Decreasing scrub oak habitat has caused this stunning blue Florida Scrub-Jay to be uncommon and listed as endangered. The only place this bird calls home is Florida. The entire group will change location if the low-growing scrub oaks reach a certain height. They form permanent monogamous bonds, and live in family groups. Until they find a territory of their own, the young remain and assist with feeding their siblings for several years. It’s typical for them to establish their own family territory near their hatching area. Each group has a sentinel bird appointed to guard against predators. This Scrub-Jay was acting as the sentinel perched on this small branch. The sentinel emits a distinct call when they perceive danger, signaling the rest of the family group to take cover.
Posts Tagged: bird
A pair of Northern Gannets caught my attention as they were flying over the ocean near Machias Seal Island, which is 12 miles away from Grand Manan, New Brunswick. Colonies of these large and graceful seabirds breed on steep slopes or rocky cliffs of oceanic islands. They spend their remaining time on the sea. Northern Gannets are lifelong monogamous mates. I captured this image in mid June during breeding season, so I assume this pair is a couple.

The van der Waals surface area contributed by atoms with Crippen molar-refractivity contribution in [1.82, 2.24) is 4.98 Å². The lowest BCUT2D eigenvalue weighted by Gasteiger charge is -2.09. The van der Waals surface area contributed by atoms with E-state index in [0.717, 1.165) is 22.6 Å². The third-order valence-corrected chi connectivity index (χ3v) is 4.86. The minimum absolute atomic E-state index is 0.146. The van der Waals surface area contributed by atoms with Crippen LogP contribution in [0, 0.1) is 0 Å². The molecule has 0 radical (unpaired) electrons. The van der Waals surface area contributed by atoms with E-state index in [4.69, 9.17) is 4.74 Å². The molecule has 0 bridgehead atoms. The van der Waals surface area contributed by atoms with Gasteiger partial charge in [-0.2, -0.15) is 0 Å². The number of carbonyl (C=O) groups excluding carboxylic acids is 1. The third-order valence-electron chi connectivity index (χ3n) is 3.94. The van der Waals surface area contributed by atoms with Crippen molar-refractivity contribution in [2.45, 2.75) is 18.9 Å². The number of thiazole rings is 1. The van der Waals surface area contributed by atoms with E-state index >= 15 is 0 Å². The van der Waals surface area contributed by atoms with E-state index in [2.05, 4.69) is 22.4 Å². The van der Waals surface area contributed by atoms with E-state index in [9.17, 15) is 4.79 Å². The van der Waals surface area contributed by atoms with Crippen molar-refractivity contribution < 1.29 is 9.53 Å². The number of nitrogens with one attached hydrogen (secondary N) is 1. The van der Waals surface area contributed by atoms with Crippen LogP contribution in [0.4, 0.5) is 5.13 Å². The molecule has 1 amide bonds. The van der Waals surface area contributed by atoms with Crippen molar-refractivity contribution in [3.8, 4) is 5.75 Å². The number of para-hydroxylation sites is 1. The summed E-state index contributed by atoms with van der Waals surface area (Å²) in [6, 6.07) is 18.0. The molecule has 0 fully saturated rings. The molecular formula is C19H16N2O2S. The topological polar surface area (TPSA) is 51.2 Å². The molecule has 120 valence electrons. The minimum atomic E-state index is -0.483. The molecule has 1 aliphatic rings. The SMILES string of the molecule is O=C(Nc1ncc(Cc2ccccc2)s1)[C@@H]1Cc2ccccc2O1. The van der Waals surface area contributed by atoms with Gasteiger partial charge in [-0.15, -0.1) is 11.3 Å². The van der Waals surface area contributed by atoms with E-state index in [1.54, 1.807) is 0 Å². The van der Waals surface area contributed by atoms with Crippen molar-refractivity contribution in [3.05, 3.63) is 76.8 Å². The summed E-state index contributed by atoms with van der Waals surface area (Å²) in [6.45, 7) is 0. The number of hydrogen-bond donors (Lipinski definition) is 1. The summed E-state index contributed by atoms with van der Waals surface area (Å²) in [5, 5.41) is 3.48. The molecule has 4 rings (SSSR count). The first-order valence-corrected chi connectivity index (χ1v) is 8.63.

The Pied-Billed Grebe in breeding colors has a black stripe on its beak and a black throat patch which makes them unique. This Pied-Billed Grebe’s call alerted me to its presence long before I saw it. I noticed the Pied-Billed Grebe in the middle of the pond with its beak open, revealing the source of the sound. They are small and chunky and have almost no tail. Pied-Billed Grebes typically dive for food, but they may also chase other birds during breeding season while keeping just their eyes and nostrils above water.
The Black-Crested Titmouse is a variety of Titmouse that hails from Mexico and South Texas. Their appearance is very similar to the Tufted Titmouse, which is common in the Eastern half of North America. Smaller in size, the Black-Crested has a distinct black crest and a one-of-a-kind song. I captured a photo of a Black-Crested Titmouse mid air as it jumped off a dead tree and onto the sand in the Lower Rio Grande Valley of South Texas.
Some years ago in December, I took a photo of an Adult Western, Dark Morph, Red-Tailed Hawk at Bosque del Apache National Wildlife Refuge. I really enjoy discovering older photos that I missed in previous processing sessions. The unique details of this Hawk escape my memory. It’s breast feathers and leg details would provide a more specific identification. In my December collection, only two pictures exist, both showing only the hawk’s back with its head turned 180 degrees towards the camera. I’m seeking assistance from my readers to correctly identify this gorgeous hawk.